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suckermouth minnow

suckermouth minnow (Phenacobius mirabilis) Photo © Uland Thomas

Features and Behaviors


The suckermouth minnow grows to an average length of two and one-half to three and one-half inches. Its long, cylindrical body is two-colored. The top half is green-brown while the bottom half is silver-white. A dark stripe along each side marks the division between the two color areas. This stripe ends in a dark spot at the base of the tail fin. There is also a dark stripe in the middle of the back. The scales on its back and upper sides are darkly outlined in pigment. The suckermouth minnow has fat lips on its mouth, which is on the lower surface of the fish. The breeding male has small projections (tubercles) on the front half of its body and some of the fins.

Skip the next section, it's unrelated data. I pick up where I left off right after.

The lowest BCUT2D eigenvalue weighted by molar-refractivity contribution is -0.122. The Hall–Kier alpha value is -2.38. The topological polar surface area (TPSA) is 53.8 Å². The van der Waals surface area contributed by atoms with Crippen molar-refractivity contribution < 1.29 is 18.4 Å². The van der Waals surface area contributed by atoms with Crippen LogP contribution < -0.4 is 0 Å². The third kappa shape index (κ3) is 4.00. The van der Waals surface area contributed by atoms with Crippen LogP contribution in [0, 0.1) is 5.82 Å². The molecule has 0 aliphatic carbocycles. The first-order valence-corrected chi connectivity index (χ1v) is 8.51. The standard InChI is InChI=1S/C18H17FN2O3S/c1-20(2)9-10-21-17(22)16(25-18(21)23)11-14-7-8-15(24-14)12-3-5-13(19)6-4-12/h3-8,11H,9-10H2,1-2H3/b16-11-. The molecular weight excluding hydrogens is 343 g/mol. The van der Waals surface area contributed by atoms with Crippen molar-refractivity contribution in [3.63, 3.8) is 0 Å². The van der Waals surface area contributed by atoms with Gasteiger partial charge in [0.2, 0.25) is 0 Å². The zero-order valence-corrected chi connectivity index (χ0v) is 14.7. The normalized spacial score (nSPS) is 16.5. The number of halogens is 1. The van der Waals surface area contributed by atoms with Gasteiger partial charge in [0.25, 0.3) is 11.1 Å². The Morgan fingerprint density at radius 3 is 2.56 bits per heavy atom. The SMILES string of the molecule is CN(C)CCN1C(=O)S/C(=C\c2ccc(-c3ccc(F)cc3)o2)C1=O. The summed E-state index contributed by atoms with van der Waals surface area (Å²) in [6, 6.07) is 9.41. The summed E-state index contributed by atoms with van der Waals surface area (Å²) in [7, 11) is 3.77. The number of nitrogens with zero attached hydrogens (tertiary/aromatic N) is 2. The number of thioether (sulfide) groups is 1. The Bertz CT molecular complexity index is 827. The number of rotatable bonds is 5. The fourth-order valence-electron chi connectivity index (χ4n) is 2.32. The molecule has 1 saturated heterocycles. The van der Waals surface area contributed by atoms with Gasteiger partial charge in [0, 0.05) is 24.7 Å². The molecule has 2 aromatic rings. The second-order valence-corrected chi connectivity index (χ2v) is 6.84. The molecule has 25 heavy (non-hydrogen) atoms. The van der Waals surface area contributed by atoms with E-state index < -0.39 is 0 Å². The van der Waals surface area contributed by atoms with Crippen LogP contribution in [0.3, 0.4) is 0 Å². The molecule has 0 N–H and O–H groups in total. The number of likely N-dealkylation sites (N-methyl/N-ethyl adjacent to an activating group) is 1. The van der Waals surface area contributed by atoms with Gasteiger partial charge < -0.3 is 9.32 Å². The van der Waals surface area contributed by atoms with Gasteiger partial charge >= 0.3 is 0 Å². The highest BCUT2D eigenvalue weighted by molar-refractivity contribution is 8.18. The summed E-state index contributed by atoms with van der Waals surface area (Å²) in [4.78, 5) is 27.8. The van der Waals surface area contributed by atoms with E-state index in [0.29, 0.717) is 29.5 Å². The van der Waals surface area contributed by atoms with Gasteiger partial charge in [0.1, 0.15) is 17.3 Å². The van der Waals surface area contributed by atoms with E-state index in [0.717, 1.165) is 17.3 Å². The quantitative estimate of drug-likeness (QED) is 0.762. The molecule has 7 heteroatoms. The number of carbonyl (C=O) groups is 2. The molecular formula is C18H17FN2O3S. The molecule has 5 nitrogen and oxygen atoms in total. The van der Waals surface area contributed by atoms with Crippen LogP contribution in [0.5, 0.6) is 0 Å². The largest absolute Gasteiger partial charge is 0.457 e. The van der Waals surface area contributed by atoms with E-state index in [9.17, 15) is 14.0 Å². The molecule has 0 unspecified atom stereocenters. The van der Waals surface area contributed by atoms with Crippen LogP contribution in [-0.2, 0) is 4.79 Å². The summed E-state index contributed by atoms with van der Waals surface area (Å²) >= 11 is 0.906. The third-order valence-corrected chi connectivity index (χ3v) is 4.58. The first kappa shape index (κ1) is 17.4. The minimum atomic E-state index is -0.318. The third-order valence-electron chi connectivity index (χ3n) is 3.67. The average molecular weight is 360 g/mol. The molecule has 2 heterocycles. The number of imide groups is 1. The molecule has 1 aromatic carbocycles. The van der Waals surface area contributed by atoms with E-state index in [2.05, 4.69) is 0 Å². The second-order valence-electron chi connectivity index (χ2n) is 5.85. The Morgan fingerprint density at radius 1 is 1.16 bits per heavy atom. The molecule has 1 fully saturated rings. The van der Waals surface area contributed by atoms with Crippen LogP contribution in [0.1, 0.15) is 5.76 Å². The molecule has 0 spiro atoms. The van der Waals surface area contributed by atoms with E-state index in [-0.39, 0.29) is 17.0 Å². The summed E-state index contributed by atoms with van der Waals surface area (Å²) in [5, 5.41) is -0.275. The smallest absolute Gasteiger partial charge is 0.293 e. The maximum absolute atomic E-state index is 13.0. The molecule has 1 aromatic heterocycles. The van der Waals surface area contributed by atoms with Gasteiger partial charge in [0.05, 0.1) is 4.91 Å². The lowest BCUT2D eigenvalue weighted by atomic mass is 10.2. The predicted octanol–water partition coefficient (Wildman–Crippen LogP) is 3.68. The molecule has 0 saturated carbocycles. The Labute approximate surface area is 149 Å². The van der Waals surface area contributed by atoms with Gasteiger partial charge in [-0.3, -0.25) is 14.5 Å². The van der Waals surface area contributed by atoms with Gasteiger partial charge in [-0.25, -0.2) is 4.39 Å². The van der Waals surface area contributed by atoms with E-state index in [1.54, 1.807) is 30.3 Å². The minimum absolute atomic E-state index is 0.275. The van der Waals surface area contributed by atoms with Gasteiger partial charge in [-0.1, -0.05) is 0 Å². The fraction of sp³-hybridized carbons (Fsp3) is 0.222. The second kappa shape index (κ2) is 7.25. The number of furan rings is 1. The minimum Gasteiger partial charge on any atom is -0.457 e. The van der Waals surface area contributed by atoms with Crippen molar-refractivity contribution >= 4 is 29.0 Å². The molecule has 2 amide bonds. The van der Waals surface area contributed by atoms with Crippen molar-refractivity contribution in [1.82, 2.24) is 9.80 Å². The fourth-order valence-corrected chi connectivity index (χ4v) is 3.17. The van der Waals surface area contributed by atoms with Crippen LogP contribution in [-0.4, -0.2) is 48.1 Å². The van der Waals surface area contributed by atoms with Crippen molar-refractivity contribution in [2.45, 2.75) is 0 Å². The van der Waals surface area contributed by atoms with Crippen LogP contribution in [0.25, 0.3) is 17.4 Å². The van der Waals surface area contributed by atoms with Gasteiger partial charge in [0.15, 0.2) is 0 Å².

The suckermouth minnow may be found statewide in Illinois except in the northeastern one-fourth. This minnow lives over sand or gravel riffles of creeks and rivers. It spawns in the spring over gravel riffles. It lives on the bottom of its water body and uses its snout and lips to probe the bottom sediments for food. Insect larvae make up most of its diet.

Illinois Range


Kingdom: Animalia​
Phylum: Chordata​
Class: Actinopterygii​
Order: Cypriniformes​
Family: Leuciscidae

Illinois Status: common, native